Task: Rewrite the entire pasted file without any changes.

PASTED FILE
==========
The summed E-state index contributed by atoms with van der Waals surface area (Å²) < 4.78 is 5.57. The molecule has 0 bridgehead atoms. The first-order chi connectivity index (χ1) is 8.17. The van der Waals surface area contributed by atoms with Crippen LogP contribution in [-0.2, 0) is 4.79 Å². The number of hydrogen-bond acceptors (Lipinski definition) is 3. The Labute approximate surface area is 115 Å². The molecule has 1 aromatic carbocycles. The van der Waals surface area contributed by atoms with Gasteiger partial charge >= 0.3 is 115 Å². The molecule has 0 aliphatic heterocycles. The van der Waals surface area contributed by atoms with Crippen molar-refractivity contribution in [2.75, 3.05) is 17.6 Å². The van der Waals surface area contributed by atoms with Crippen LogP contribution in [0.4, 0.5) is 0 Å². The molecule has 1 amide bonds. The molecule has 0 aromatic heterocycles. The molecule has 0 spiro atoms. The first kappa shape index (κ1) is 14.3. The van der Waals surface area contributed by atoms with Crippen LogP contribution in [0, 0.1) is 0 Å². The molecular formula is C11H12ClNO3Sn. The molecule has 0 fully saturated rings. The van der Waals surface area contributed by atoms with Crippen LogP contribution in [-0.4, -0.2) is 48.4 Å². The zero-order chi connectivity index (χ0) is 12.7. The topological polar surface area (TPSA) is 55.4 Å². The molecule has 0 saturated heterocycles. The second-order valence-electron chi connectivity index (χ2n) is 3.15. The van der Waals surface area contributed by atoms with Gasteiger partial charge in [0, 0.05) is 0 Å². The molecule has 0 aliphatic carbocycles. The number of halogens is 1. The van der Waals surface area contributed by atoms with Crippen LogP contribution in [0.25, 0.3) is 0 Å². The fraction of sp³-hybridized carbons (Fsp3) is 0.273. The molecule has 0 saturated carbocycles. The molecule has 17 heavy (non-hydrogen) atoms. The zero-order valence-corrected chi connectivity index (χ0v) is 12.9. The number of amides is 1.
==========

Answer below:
The summed E-state index contributed by atoms with van der Waals surface area (Å²) < 4.78 is 5.57. The molecule has 0 bridgehead atoms. The first-order chi connectivity index (χ1) is 8.17. The van der Waals surface area contributed by atoms with Crippen LogP contribution in [-0.2, 0) is 4.79 Å². The number of hydrogen-bond acceptors (Lipinski definition) is 3. The Labute approximate surface area is 115 Å². The molecule has 1 aromatic carbocycles. The van der Waals surface area contributed by atoms with Gasteiger partial charge >= 0.3 is 115 Å². The molecule has 0 aliphatic heterocycles. The van der Waals surface area contributed by atoms with Crippen molar-refractivity contribution in [2.75, 3.05) is 17.6 Å². The van der Waals surface area contributed by atoms with Crippen LogP contribution in [0.4, 0.5) is 0 Å². The molecule has 1 amide bonds. The molecule has 0 aromatic heterocycles. The molecule has 0 spiro atoms. The first kappa shape index (κ1) is 14.3. The van der Waals surface area contributed by atoms with Crippen LogP contribution in [0, 0.1) is 0 Å². The molecular formula is C11H12ClNO3Sn. The molecule has 0 fully saturated rings. The van der Waals surface area contributed by atoms with Crippen LogP contribution in [-0.4, -0.2) is 48.4 Å². The zero-order chi connectivity index (χ0) is 12.7. The topological polar surface area (TPSA) is 55.4 Å². The molecule has 0 saturated heterocycles. The second-order valence-electron chi connectivity index (χ2n) is 3.15. The van der Waals surface area contributed by atoms with Gasteiger partial charge in [0, 0.05) is 0 Å². The molecule has 0 aliphatic carbocycles. The number of halogens is 1. The van der Waals surface area contributed by atoms with Crippen LogP contribution in [0.25, 0.3) is 0 Å². The fraction of sp³-hybridized carbons (Fsp3) is 0.273. The molecule has 0 saturated carbocycles. The molecule has 17 heavy (non-hydrogen) atoms. The zero-order valence-corrected chi connectivity index (χ0v) is 12.9. The number of amides is 1.